Source: Justice Charles T. Canady - Supreme Court (floridasupremecourt.org)

 

  • Justice John D. Couriel was appointed in 2020 by Governor Ron DeSantis. He is the 90th Justice of the Florida Supreme Court, and has prosecuted hundreds of federal offenses, including international money laundering, public integrity, healthcare fraud, and human trafficking crimes.

Source: Justice John D. Couriel - Supreme Court (floridasupremecourt.org)

 

  • Justice Jaime Grosshans was appointed in 2020 by Governor Ron DeSantis, the 91st Justice of the Florida Supreme Court, and previously served in the Fifth District Court of Appeal in 2018 following an appointment by Governor Rick Scott. Prior to her appointment to the appellate court, Grosshans served as an Orange County Court Judge in the Ninth Judicial Circuit of Florida where she presided over criminal and civil matters.

Source: Justice Jamie R. Grosshans - Supreme Court (floridasupremecourt.org)

 

  • Justice Jorge Labarga was appointed in 2009 by then-Republican Governor Charlie Christ as the 84th Justice of the Florida Supreme Court. In 2014, he was Florida's 56th Chief Justice and the first Cuban American to hold the post. Holding that office for two terms until June 2018, Labarga is the first Chief Justice to serve consecutive terms in a century.

Source: Justice Jorge Labarga - Supreme Court (floridasupremecourt.org)

 

  • Justice Ricky Polston was appointed in 2008 by then-Republican Governor Charlie Christ as the 83rd Justice of the Florida Supreme Court. He has served a two-year term as Chief Justice of the Florida Supreme Court in 2012-14, as Administrative Justice, and has been on numerous Bar and Court committees and as the Court’s liaison to them.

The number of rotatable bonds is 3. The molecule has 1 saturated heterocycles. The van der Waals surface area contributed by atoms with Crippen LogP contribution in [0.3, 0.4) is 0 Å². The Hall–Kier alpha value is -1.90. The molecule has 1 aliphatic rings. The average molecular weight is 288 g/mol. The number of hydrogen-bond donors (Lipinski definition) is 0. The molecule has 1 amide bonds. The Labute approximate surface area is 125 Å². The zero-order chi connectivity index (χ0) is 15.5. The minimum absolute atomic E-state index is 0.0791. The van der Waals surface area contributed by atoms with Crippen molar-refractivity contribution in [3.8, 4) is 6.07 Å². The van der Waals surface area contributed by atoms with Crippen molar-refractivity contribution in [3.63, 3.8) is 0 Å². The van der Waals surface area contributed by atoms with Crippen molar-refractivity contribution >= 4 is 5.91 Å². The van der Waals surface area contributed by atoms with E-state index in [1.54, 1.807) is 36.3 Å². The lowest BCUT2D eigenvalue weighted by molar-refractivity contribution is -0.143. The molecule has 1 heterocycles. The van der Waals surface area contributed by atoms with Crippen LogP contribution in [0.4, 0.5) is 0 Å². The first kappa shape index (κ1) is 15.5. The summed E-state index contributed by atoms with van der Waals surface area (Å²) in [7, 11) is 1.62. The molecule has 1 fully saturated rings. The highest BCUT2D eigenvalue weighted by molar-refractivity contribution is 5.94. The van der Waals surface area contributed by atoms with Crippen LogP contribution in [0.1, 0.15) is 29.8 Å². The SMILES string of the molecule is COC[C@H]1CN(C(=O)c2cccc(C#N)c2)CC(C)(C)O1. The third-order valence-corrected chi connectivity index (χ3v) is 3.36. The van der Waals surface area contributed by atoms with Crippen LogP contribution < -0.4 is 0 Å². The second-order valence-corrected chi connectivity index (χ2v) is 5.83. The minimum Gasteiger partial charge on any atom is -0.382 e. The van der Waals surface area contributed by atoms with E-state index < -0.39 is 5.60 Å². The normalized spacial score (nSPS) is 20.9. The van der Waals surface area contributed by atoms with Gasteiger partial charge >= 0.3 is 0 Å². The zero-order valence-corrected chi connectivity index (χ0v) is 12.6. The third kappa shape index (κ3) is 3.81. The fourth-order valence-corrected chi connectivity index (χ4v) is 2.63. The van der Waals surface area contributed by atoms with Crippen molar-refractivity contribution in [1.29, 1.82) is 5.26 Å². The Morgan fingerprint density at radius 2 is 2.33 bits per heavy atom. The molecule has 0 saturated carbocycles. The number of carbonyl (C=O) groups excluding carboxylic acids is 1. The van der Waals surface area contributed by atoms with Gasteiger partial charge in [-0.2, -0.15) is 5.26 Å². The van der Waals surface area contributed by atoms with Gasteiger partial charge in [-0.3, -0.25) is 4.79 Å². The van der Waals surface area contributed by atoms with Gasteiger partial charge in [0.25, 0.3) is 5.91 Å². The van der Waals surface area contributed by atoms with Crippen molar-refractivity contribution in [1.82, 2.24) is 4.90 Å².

Source: Justice Ricky Polston - Supreme Court (floridasupremecourt.org)

 

U.S. Appellate Court Judges 

 

  • Chief Judge Brian D. Lambert of the 5th District Court of Appeal was appointed by Governor Rick Scott in 2014. In 2016, he won the retention vote by 68.85%. Lambert is serving as Chief Judge, a rotating position on the Court. Before becoming a judge, Lambert had about 20 years of experience as a private practice attorney. In that time, Lambert argued 25-30 jury trials, 40-50 non-jury trials, and one case for administrative bodies (government agencies) to completion. He spent the first ten years mainly specializing in civil and probate cases before creating his firm, where he worked in insurance defense with some construction litigation.

Source: Chief Judge Brian D. Lambert | Voting for Justice